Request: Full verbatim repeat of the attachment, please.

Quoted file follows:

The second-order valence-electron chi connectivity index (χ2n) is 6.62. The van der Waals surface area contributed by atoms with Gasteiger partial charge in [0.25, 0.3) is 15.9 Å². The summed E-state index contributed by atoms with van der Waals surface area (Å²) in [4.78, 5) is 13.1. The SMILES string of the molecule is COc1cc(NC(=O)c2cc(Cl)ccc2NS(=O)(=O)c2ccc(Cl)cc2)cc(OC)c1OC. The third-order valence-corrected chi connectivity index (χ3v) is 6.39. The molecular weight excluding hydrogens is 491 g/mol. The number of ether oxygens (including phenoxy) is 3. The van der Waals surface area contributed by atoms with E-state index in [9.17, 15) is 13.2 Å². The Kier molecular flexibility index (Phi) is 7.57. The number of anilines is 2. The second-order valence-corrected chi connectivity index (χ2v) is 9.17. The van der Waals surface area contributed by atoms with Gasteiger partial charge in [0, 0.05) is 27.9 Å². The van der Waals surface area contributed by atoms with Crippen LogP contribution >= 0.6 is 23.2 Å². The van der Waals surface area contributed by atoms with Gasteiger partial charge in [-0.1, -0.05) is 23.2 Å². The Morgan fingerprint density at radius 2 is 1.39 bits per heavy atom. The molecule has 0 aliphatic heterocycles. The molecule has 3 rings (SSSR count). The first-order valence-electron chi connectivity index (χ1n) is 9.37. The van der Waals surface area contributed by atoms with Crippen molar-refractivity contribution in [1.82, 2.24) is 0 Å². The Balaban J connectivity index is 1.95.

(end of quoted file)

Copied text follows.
The second-order valence-electron chi connectivity index (χ2n) is 6.62. The van der Waals surface area contributed by atoms with Gasteiger partial charge in [0.25, 0.3) is 15.9 Å². The summed E-state index contributed by atoms with van der Waals surface area (Å²) in [4.78, 5) is 13.1. The SMILES string of the molecule is COc1cc(NC(=O)c2cc(Cl)ccc2NS(=O)(=O)c2ccc(Cl)cc2)cc(OC)c1OC. The third-order valence-corrected chi connectivity index (χ3v) is 6.39. The molecular weight excluding hydrogens is 491 g/mol. The number of ether oxygens (including phenoxy) is 3. The van der Waals surface area contributed by atoms with E-state index in [9.17, 15) is 13.2 Å². The Kier molecular flexibility index (Phi) is 7.57. The number of anilines is 2. The second-order valence-corrected chi connectivity index (χ2v) is 9.17. The van der Waals surface area contributed by atoms with Gasteiger partial charge in [0, 0.05) is 27.9 Å². The van der Waals surface area contributed by atoms with Crippen LogP contribution >= 0.6 is 23.2 Å². The van der Waals surface area contributed by atoms with Gasteiger partial charge in [-0.1, -0.05) is 23.2 Å². The Morgan fingerprint density at radius 2 is 1.39 bits per heavy atom. The molecule has 0 aliphatic heterocycles. The molecule has 3 rings (SSSR count). The first-order valence-electron chi connectivity index (χ1n) is 9.37. The van der Waals surface area contributed by atoms with Crippen molar-refractivity contribution in [1.82, 2.24) is 0 Å². The Balaban J connectivity index is 1.95.